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10.3: Force a file system check in single user mode System
While trying to trouble shoot a strange problem I am having with the Finder, I started up in single user mode (Apple-S during boot) to run fsck (the unix File System Check utility). When I ran it, I was told that I could not run fsck because File System Journaling was enabled. However, I did not enable it. It looks like it is enabled by default in Panther. The shiny new Disk Utility application would not let me disable it. But if you want to force fsck on a Journaled disk, you can use fsck -f.

[robg adds: Journaling is on by default in Panther, but I thought one of the key benefits was that there was no longer a need to run fsck? Can someone in the know clarify for us?]
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10.3: Force a file system check in single user mode | 7 comments | Create New Account
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10.3: Force a file system check in single user mode
Authored by: PapaJosh on Oct 30, '03 11:53:04AM

The reason you can't run fsck is because journaled file systems don't need file system checks. Since every file system operation is "journaled", the system will always know what operation was taking place with a system failure occured. It can then go back and finish the operation or reverse the operation.



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10.3: Force a file system check in single user mode
Authored by: diamondsw on Oct 30, '03 11:57:46AM

Journaling certainly makes it harder for directory corruption to occur, but it can still happen in certain instances (I had a corrupted superblock a while back, but nothing could fix that). For instance, a bug in the filesystem code could allow bad information to be written to the directory, and the journal wouldn't protect against that.

Your everyday run of the mill disk corruption will be avoided (usually caused by freezes and whatnot), but there are still cases where a journal is not bulletproof.

I don't know about fsck, but DiskWarrior is still your friend, even in these days of journaled file systems.



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10.3: Force a file system check in single user mode
Authored by: jonahlee on Oct 30, '03 11:59:23AM

Yes this may be true that you are not supposed to need fsck, but try running /sbin/fsck -f after a major crash, and you can still hit some errors. I found this on Jaguar journaling, and I have gotten it on Panther so far. Maybe my system had some problems previously, but I did still find some issues so...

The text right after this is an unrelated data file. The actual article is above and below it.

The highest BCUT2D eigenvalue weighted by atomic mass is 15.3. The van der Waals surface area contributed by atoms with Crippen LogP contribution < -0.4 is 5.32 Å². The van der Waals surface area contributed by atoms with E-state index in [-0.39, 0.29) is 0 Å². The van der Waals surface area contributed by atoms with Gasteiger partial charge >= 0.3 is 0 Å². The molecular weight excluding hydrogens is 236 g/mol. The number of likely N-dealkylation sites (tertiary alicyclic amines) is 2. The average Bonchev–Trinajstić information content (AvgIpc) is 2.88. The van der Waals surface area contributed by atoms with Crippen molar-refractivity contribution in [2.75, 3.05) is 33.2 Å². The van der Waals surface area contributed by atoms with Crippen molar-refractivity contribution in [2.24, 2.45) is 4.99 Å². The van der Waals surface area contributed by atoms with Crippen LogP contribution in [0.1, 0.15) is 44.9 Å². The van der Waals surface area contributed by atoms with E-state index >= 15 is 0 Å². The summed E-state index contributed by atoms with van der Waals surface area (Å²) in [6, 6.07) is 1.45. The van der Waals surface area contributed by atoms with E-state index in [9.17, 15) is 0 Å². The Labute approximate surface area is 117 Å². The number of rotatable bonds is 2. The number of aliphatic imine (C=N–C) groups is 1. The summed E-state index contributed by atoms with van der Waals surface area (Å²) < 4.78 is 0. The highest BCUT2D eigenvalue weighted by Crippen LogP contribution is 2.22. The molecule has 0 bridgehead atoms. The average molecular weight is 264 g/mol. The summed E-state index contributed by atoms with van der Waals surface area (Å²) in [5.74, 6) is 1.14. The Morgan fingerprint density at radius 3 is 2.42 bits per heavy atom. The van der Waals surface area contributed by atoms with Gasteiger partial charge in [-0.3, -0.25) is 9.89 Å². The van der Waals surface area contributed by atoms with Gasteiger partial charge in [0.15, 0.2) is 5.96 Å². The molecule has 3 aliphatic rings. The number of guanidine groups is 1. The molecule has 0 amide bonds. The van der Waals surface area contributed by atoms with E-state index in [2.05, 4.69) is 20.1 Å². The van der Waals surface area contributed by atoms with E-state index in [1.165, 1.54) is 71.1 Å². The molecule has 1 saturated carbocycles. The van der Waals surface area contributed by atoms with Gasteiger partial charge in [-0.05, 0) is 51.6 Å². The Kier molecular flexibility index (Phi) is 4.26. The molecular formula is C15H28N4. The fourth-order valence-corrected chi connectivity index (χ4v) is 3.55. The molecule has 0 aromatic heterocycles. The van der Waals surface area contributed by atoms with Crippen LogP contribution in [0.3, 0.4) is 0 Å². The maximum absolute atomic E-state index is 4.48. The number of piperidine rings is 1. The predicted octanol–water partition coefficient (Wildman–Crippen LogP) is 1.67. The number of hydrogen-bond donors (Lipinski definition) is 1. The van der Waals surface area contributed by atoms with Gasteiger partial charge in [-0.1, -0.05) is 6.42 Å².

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- Jonah Lee



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turning off journalling
Authored by: SOX on Oct 30, '03 05:00:18PM

Disk Util will turn of journalling. its just not a button. look in the menus for this option.
fsck -yf



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10.3: Force a file system check in single user mode
Authored by: momerath on Oct 30, '03 05:28:13PM

You can make the "disable journaling" button show up in the toolbar by doing "customize toolbar" or one of the shortcuts.



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10.3: Force a file system check in single user mode
Authored by: leslieart on Oct 31, '03 07:46:39AM

According to Apple, running fsck on a journaled disk will generate false errors. See http://docs.info.apple.com/article.html?artnum=107250 for details

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leslie



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Use fsck to find troublesome files
Authored by: dand on Oct 31, '03 08:29:35PM

I was having trouble with my iBook (in 10.2.6 and 10.2.8 with journalling enabled) whenever I tried to boot into OS 9. Often, but not always, it would get stuck during the boot with a flashing question-mark disk icon. Booting from a backup HD, I ran fsck on my internal drive and I got a couple of "overlapping extent files" errors. fsck did not fix these after numerous attempts.

Finally I found some piece of information online that suggested these bad files were created by certain Limewire downloads. The problem was fixed by removing the bad files after looking up their inode numbers ("find / -inum ###" I believe). At least it appears to be fixed for the moment...

So the moral of the story is, it may be wise to run fsck -fn every once in a while even if you have a journalled drive.



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